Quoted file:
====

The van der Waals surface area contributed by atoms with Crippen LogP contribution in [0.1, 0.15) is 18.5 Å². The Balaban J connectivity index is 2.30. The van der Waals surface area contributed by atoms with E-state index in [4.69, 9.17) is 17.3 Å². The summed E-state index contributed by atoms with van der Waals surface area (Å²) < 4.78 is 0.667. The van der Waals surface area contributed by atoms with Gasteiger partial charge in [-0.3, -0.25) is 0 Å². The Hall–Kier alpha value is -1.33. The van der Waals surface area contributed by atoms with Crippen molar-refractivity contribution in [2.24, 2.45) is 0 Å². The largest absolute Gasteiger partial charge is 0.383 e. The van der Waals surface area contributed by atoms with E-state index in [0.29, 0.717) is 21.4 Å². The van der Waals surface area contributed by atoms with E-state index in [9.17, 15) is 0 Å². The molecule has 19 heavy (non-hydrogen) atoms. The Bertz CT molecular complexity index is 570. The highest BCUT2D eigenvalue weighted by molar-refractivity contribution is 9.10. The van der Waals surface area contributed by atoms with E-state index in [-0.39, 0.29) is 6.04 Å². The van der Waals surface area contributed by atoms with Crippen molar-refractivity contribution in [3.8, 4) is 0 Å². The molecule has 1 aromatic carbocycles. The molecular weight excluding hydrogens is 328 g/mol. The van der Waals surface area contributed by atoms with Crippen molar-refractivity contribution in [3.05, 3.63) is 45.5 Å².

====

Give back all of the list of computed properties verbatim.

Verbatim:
The van der Waals surface area contributed by atoms with Crippen LogP contribution in [0.1, 0.15) is 18.5 Å². The Balaban J connectivity index is 2.30. The van der Waals surface area contributed by atoms with E-state index in [4.69, 9.17) is 17.3 Å². The summed E-state index contributed by atoms with van der Waals surface area (Å²) < 4.78 is 0.667. The van der Waals surface area contributed by atoms with Gasteiger partial charge in [-0.3, -0.25) is 0 Å². The Hall–Kier alpha value is -1.33. The van der Waals surface area contributed by atoms with Crippen molar-refractivity contribution in [2.24, 2.45) is 0 Å². The largest absolute Gasteiger partial charge is 0.383 e. The van der Waals surface area contributed by atoms with E-state index in [0.29, 0.717) is 21.4 Å². The van der Waals surface area contributed by atoms with E-state index in [9.17, 15) is 0 Å². The molecule has 19 heavy (non-hydrogen) atoms. The Bertz CT molecular complexity index is 570. The highest BCUT2D eigenvalue weighted by molar-refractivity contribution is 9.10. The van der Waals surface area contributed by atoms with E-state index in [-0.39, 0.29) is 6.04 Å². The van der Waals surface area contributed by atoms with Crippen molar-refractivity contribution in [3.8, 4) is 0 Å². The molecule has 1 aromatic carbocycles. The molecular weight excluding hydrogens is 328 g/mol. The van der Waals surface area contributed by atoms with Crippen molar-refractivity contribution in [3.05, 3.63) is 45.5 Å².